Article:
These guys are the "Only Game In Town", for the entire province and this would be very bad news:
B.C. paramedics could strike this April
By Jonathan Fowlie, Vancouver SunJanuary 26, 2009
VICTORIA — Paramedics in British Columbia could be on strike as soon as April if their union and the province are not able to bridge a massive divide on wages.
While the paramedics will not table their formal contract demands until Wednesday, a union official said they will be seeking increases of about 31 per cent over five to eight years, in an effort to gain parity with members of the Vancouver police department.
But the province is offering them a one-year deal with a two-per-cent increase, as well as a signing bonus of up to $3,800 for each employee if a deal is reached before the current contract expires on March 31.
On Monday, Lee Doney, acting CEO of the Emergency and Health Services Commission, said the 31-per-cent demand is “unreasonable” and “unrealistic.”
“In the context of this time, when the private sector is laying people off, when unemployment rates are going up and government’s ability to pay is stretched, to come forward and ask the government for a 31-per-cent increase is totally unreasonable,” he said.
Doney was speaking in a rare briefing Monday, which he said was intended to preempt any moves by the union.
“We don’t want to be in a situation where we’re reacting to what their rhetoric may be,” Doney said.
John Strohmaier, president of CUPE local 873, said he has been “disappointed” with negotiations so far, adding his union is not willing to accept a one-year deal.
“We’re not even considering a year,” he said. “We’re at impasse on that issue.”
Strohmaier says his union is not necessarily looking for a 31-per-cent increase right away, but said the service did once have parity with police, and wants it back.
“We didn’t lose parity overnight and it’s not our expectation that we’re going to get it back overnight but that is an endpoint for paramedics in B.C.,” he said, admitting it could take up to eight years to accomplish.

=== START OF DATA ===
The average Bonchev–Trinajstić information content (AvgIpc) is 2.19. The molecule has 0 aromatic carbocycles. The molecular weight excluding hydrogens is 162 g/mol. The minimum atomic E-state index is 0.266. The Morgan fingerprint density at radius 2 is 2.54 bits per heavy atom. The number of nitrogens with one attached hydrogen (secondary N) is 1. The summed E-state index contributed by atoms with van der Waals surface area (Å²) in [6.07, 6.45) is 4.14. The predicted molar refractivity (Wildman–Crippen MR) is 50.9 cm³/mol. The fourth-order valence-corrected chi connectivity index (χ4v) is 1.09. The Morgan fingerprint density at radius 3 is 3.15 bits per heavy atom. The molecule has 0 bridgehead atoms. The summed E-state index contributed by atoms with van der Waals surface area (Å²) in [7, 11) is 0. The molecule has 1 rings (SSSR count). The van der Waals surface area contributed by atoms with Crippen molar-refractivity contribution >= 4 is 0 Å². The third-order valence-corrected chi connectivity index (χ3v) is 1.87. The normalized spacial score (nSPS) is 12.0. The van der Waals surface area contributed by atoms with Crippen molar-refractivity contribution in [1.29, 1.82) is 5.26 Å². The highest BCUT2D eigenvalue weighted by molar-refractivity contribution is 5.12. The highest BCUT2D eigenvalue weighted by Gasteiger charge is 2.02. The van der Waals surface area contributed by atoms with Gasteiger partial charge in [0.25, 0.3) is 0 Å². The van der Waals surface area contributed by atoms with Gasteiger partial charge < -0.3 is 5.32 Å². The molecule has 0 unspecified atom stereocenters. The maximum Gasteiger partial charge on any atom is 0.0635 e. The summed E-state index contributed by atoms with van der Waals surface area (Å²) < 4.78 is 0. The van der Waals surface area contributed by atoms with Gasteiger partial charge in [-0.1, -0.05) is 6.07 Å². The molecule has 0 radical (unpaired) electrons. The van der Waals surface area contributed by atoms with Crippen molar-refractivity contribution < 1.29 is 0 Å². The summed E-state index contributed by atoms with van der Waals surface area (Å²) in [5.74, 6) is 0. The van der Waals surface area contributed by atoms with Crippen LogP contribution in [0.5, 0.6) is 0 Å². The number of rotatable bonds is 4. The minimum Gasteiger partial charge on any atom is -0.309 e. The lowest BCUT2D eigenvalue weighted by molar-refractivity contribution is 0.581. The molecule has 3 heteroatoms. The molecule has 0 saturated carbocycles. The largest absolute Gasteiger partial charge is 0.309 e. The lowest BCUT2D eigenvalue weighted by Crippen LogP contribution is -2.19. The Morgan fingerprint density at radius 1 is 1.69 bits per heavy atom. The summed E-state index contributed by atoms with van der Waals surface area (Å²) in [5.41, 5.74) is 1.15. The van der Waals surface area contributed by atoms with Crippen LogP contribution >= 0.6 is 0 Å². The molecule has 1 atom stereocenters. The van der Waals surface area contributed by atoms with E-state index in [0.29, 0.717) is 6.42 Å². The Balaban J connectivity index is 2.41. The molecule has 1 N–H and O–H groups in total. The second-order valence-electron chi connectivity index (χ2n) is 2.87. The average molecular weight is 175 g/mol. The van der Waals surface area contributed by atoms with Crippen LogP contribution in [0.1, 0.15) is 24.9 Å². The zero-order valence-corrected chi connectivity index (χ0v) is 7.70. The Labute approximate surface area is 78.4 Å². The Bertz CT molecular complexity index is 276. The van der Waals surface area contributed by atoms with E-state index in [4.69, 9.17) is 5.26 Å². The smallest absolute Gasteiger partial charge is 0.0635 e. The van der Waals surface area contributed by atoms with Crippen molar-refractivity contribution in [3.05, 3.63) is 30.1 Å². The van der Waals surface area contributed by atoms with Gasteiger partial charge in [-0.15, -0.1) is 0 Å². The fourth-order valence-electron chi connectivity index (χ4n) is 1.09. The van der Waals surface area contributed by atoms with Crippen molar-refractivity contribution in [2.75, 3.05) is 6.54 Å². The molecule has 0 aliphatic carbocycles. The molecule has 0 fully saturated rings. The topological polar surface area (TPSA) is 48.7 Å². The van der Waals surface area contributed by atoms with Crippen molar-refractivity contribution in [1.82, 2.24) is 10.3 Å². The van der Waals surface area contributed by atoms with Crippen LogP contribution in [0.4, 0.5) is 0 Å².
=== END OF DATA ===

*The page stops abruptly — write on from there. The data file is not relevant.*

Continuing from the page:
Strohmaier also said it is unfair to demand paramedics take less money because of the worsening economy.
“While the economy was booming in the last three or four years, the paramedics never got any wage increases,” he said.
“We haven’t got an increase during the boom times. We sucked it up during the boom times. It’s unfortunate the economy is bad now, but we don’t expect it to be that way for a great deal of time.”
Under the four-year contract that expires this year, paramedics took a three-year wage freeze followed by a two-per-cent increase and $1.2 million for targeted labour market issues.
Primary care paramedics in B.C. now make about $60,000 a year, and advanced care paramedics make about $84,000.
The government’s offer of a signing bonus is similar to those offered to other public sector employees in 2006 to help achieve labour peace in the lead-up to the 2010 Olympic Games. The paramedics have not negotiated a contract since that time, Doney said, meaning they qualify for the program now.
There are more than 3,500 paramedics in B.C. — 1,400 full-time and 2,100 part-time — who will all be in a strike position when the current contract expires at the end of March.
Paramedics are deemed an essential service, meaning the members will be limited in what job action they can take.
In his briefing Monday, Doney said police and paramedics have much different jobs, and argued it is wrong to make direct comparisons when it comes to salary.